That violence does not necessarily need to be shunned as a tactic, and those riots could never match the violence levelled against Black Americans:
There is probably no way, even eliminating violence, for Negroes to obtain their rights without upsetting the equanimity of white folks. All too many of them demand tranquility when they mean inequality … Nonviolent action in the South was effective because any form of social movement by Negroes upset the status quo. When Negroes merely marched in Southern streets it was close to rebellion. In the urban communities marches are less disquieting because they are not considered rebellions and secondly, because the normal turbulence of cities absorbs them as merely transitory drama which is ordinary in city life…Let us say boldly that if the violations of law by the white man in the slums over the years were calculated and compared with the law-breaking of a few days of riots, the hardened criminal would be the white man. These are often difficult things to say but I have come to see more and more that it is necessary to utter the truth in order to deal with the great problems that we face in our society.
We come now to the argument that “if protestors simply acted more nonviolent, they would have more supporters.” I would like to propose a counter-argument. When Colin Kaepernick took the knee to protest police brutality, he was viewed as a traitor, blacklisted from the NFL, and told to protest “the right way.” When Muhammad Ali refused to be drafted in the military during the Vietnam War, he was called a traitor, had his titles and boxing license revoked, and told to “stay in his lane.” When Martin Luther King Jr. called for a nonviolent revolution against the forces of racism, war, and wealth, he was assassinated. When Malcolm X called for justice “by any means necessary”, he was assassinated. When Fred Hampton argued that Black Americans had the same right to arm themselves under the 2nd Amendment as White Americans, he was assassinated. The pattern here is the same: regardless of the means, or how “nicely packaged” the message of resistance is, the message is met with similar anger, hatred, and violence.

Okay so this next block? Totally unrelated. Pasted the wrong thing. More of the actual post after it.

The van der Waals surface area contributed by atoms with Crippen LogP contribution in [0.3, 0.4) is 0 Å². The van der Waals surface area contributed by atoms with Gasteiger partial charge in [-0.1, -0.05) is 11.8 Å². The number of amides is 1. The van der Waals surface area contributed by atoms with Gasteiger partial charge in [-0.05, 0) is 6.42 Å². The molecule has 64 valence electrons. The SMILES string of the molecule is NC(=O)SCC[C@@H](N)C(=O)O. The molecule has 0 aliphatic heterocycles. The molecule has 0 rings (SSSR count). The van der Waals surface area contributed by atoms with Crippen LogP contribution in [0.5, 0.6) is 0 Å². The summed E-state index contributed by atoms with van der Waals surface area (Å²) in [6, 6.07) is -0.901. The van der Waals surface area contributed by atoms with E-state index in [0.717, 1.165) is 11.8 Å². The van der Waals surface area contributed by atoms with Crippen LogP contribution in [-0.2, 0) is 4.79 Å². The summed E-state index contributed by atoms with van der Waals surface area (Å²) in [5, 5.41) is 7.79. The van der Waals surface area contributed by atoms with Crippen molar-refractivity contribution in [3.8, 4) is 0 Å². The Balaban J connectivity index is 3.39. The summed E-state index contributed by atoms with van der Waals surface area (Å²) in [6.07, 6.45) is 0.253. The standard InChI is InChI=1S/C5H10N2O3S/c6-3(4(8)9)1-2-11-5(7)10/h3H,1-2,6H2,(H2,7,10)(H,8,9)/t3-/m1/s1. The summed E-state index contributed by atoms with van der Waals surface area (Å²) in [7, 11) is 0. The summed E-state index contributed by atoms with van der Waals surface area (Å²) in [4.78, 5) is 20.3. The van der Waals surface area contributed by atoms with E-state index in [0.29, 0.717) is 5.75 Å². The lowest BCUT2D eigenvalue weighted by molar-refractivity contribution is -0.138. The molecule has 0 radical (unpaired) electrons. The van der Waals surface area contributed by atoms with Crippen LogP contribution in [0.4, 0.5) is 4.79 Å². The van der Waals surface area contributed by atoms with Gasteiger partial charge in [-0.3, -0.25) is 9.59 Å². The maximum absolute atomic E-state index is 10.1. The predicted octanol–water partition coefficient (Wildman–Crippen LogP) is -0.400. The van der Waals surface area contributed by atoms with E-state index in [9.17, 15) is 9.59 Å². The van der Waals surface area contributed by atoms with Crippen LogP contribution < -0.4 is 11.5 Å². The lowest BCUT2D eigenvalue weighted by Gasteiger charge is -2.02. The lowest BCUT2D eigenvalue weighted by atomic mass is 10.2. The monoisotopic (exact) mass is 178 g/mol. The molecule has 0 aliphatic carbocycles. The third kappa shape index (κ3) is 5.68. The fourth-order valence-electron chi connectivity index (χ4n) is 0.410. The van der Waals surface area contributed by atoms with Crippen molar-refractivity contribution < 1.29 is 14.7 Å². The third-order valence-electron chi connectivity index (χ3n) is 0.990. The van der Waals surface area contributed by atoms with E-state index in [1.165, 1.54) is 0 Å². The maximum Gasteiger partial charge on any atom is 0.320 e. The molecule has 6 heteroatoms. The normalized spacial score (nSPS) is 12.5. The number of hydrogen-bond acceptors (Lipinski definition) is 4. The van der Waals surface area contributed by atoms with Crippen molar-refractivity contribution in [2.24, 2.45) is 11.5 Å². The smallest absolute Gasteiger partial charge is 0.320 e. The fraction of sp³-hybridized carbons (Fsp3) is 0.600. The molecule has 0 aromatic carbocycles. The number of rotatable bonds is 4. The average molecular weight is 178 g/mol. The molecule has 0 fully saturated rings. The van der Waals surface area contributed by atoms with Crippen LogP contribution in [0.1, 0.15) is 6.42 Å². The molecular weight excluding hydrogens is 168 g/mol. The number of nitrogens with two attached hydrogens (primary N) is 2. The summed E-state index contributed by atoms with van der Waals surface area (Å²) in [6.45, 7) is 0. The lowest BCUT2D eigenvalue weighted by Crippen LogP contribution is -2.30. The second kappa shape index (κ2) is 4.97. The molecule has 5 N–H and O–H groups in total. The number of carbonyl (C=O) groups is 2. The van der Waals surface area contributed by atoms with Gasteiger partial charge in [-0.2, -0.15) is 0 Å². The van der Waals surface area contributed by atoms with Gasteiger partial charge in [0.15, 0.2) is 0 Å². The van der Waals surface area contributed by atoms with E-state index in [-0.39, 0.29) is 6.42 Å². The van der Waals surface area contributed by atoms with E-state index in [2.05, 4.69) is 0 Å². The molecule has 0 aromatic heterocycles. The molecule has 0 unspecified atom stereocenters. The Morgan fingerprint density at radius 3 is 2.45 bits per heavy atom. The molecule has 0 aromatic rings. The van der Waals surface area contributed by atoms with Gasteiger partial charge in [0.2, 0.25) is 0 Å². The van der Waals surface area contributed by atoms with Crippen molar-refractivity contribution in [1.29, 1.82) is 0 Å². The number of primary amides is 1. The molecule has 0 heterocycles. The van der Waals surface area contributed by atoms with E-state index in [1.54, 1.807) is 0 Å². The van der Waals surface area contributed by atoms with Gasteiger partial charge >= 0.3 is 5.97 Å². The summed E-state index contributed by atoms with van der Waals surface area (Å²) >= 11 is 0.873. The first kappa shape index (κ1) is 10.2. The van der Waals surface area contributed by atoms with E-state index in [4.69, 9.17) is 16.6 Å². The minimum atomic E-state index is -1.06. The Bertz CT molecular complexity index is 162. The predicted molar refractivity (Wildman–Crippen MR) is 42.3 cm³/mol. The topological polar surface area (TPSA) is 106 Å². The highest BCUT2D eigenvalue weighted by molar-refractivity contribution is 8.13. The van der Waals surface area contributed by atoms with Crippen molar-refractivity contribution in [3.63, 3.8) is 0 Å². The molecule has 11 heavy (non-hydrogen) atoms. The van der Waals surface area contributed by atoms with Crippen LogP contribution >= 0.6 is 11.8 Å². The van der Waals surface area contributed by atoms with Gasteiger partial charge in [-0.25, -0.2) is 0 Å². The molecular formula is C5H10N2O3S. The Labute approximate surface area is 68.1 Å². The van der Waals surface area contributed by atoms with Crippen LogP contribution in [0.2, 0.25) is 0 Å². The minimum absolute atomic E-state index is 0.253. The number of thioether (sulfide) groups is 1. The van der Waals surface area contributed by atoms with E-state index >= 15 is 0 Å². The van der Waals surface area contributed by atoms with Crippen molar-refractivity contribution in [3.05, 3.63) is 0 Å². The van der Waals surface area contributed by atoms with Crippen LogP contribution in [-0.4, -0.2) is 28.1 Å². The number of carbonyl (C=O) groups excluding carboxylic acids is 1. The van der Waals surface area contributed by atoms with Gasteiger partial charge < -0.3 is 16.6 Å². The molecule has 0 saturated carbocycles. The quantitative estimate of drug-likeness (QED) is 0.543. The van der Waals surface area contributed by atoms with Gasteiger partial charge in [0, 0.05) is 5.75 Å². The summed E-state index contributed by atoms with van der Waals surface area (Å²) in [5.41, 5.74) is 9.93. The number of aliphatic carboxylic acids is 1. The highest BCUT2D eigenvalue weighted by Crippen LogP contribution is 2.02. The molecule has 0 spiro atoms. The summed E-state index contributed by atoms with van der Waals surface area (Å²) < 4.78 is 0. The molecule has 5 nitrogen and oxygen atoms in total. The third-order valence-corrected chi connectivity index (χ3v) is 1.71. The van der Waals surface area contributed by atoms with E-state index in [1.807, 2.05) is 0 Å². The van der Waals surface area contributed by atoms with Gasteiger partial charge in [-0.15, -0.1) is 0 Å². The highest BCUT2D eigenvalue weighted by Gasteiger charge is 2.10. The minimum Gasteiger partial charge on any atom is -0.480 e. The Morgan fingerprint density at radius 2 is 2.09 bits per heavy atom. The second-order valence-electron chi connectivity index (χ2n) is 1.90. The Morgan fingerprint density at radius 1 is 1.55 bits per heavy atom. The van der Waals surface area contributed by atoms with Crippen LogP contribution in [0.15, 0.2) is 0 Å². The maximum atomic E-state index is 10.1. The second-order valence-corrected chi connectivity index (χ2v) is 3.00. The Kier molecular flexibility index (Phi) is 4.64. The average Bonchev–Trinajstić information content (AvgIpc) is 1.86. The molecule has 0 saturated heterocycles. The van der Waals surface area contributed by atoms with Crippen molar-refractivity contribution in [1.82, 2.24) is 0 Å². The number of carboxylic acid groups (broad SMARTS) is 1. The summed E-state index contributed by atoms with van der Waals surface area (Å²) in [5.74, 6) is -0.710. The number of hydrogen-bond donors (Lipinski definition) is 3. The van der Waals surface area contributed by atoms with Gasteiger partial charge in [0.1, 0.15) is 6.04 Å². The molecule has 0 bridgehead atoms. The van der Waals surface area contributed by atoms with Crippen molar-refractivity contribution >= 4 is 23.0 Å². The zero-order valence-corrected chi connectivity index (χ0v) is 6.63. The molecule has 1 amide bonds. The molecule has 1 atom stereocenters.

If nonviolent action is not the correct way, and protesting in the street is not the correct way, then what is? It is clear to me that the issue is not, and has never been, the means of revolution. The issue has almost always been the revolution itself. I have not found that any of the critics of violence in movements today would argue that the American Revolutionary War should have been nonviolent. Those in power wish to keep their wealth, their status, and their control. Movements never achieve what they want by simply asking. The path to a just society, and an equal world, will not be won by asking. As non-Black supporters of the Black Lives Matter movement, it is key for us to understand that regardless of how oppressed groups fight for justice and liberation, they will always be told by some that they are doing it “the wrong way.” Protests and uprisings against systems of power and oppression always come from within marginalized groups, and we must work to uplift and support the work of freedom fighters today. This means donating to bail funds, providing protection in numbers on the streets, and uplifting the messages that are already out there. It means educating yourself, your family, and your friends. It means standing up and pushing back when it is most uncomfortable, for that is when it is most important.
Instead of asking why people won’t stop rioting, we should be asking why they have to in the first place. Violence is not inherently evil, and nonviolence is not inherently good. We must start asking ourselves how much of our beliefs reinforce the power of those at the top, which of our ingrained beliefs merely serve to prevent us from creating a world that is just, kind, and fair. It is time for us to stop asking for peace, and start asking for justice.